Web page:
While also supporting Intel CPUs, I was particularly taken by how simple and elegant it was to fit this to my AMD processor. No need to remove the motherboard, the whole job was very easy. Plugging the fans into the motherboard was a little tricky as there's not much wiggle room, but I found the square end of a chopstick most helpful in pushing the connectors home. Fitting the rear case fan on its rubber mounts was awkward for the same reason. Please understand, these are not criticisms by any means, merely points to consider for installation. All coolers have to comply with the laws of physics, and if you want good cooling you need a large surface area, QED large heatsink. If you don't like the sound of that, take a look at water cooling but be prepared to spend more money for probably similar performance and more noise and more things to go wrong.

Unfortunately, neither of the CPU fans are PWM controllable. Given that the performance of the heatsink is so impressive, this is a pity, since it would otherwise yield a virtually silent system for most tasks. Noctua do produce PWM versions of their fans, but why they don't see fit to supply them with their flagship cooler I'm not sure. I do have a Zalman four-channel fan controller, but having just upgraded my motherboard to the quite lovely Asus M5A97 EVO R2.0, I was keen to use the built-in fan control capabilities and do away with the external controller altogether. Some motherboards (Gigabyte, for example) allow speed control of 3-pin fans. My Asus supports this on 3 system fans, but unfortunately not on the CPU fan. It requires a 4-pin fan and otherwise just runs on full speed. Being handy with electronics, I knocked up a simple little circuit which connects between the 3-pin fan and 4-pin motherboard header to take care of this. It is now perfect.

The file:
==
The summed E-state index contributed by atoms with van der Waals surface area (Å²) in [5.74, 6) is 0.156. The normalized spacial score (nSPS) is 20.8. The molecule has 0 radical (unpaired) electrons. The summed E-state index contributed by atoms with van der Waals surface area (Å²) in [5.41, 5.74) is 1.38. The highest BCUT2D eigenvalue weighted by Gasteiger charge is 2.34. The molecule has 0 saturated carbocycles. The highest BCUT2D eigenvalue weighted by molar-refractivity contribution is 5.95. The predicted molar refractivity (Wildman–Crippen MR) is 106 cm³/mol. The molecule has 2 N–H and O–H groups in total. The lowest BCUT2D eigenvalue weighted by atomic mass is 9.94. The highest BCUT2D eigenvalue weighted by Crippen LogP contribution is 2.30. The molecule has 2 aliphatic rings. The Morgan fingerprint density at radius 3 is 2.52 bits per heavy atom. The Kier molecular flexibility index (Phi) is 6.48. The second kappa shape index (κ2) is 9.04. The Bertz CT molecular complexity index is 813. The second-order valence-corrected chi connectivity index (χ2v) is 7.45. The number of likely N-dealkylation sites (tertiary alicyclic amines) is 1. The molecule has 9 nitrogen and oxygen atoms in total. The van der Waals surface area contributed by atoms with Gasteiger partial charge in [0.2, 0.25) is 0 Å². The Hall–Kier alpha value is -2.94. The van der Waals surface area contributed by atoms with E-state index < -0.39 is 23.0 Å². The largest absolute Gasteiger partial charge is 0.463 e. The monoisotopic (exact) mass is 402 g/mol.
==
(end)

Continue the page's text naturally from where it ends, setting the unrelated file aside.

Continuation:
Clearly the primary task of a CPU cooler is to, er, cool the CPU. There are two main designs of air-cooler, known as top-flow and tower. A top-flow cooler is what all stock heatsinks are, sucking cool(er) air down through the heatsink and onto the motherboard, where it flows outwards and through/around other components. The most important of these on a high powered system is the Voltage Regulator (VRM) which has to deal with very high current (albeit at low voltage), and so can generate a lot of heat itself. The difference here is that the VRM can safely run at much higher temperatures than the CPU. It will perform better if it is kept cool, however, as will the Northbridge/Southbridge chipset. If you want the best top-flow cooler, get the Noctua NH-C14.